*The water issue has been resolved since I first starting writing this post a few days ago. Whew!
Healy is located about 11 miles north of where I work, The Denali Princess Wilderness Lodge (owned by Princess Cruises). I am a Front Desk Supervisor this year (more on that to come, I am sure!).
Our lodge is the largest hotel in the state of Alaska and is the closest hotel to the Denali National Park and Preserve entrance (1 mile).
Denali National Park encompasses over 6 million acres of beautiful tundra, glaciers, snow-capped peaks, and of course, the highest point in North America, Mt. McKinley (or Denali, the native Athabaskan name and what most Alaskans call the mountain). It is also home to some pretty incredible wildlife. So far this season I have seen lots of moose (including some very tiny babies!), a sleeping grizzly bear, countless caribou, a black wolf (pretty rare sight), Dall sheep, a couple of porcupines, foxes, hares and lots of squirrels. I have never seen a Lynx. It’s one of my biggest must-sees of the summer (after the Northern Lights).
Denali only has one road, the 91-mile long “Park Road.” It starts at the George Parks Highway and terminates in Kantishna, an old gold-mining town. Only the first 15 miles of the road are paved. After that it’s narrow, cliff-hugging dirt.
The lonely Park Road
Words truly cannot describe the vastness and beauty of this place. The vistas are unlike anything I have ever seen before. The sheer size of the park coupled with the efforts of the National Park Service to keep the land as untouched as possible has resulted in an area so spectacular you’d have to see it to believe it!
Can you spot the sleeping caribou?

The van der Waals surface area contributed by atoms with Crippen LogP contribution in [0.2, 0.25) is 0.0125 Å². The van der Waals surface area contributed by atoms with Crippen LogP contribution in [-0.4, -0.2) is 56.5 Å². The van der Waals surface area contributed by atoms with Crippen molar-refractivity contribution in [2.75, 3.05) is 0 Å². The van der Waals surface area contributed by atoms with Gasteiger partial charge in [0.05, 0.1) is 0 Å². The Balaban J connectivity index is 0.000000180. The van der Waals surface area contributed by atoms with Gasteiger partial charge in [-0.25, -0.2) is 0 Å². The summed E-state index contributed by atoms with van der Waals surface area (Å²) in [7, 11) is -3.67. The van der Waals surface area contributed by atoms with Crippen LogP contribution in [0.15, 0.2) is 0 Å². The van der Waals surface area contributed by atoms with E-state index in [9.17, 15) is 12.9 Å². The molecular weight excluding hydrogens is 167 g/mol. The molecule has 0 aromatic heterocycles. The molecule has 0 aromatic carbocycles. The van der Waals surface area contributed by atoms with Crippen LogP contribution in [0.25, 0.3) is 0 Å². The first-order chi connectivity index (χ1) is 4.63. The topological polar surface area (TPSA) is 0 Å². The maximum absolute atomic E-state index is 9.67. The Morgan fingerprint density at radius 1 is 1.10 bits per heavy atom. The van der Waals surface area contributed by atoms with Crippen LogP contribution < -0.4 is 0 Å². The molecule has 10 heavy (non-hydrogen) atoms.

Even in bad weather, Denali is simply stunning.
Up until a few weeks ago, Vince and I had only done short hikes near the park entrance and taken the free shuttle bus out to Savage River (only park tour buses can go further than the paved portions of the road). We decided that we’d like to get into the park more often and go further in, so we invested in the park’s “6-packs.” We get to go into the park as far as we want 6 times over the summer.
Hiking in the park on our day off
We already used our first ticket and went out to Wonder Lake (about mile 85). I have a dedicated post on this one coming soon.
There you have it. I basically live and work in one of the most gorgeous places on the planet. It’s tough sometimes, but I manage!
I thought I’d take advantage of the blazing fast (by Alaska standards) wi-fi speeds here at the hotel and write a post/upload some photos.
My flight from Salt Lake City (via Seattle) landed in Fairbanks a couple of hours ago. I’ll be spending the night here. I have tomorrow morning and afternoon free before I have to catch the shuttle that takes us (employees) to Denali.
I’ve already met about 10 other people heading to Denali to work for Princess. Most of them are returning from last season. I definitely feel a little out-of-place. The last time I was here was in 2008. But I have to say that this time around is much more stress-free. I know what to expect. I know what my room will look like. I know where everything is. It’s just a huge relief.
Anywho, I am starving and need to go hit up the restaurant before I get into my pajamas and veg out in front of the TV for probably the last time this summer.
Here are some pics I took while wandering around the hotel:
You'd be surprised how few people follow this advice.
View from my hotel room
*These photos took FOREVER to upload. I went to dinner and chatted with a few people and came back to them still loading. Ugh. And this wi-fi is fairly fast! This does not bode well for my desire to blog and post photos often when I get to Denali (where the internet, if it is even up, is painfully slow). But I’ll still try!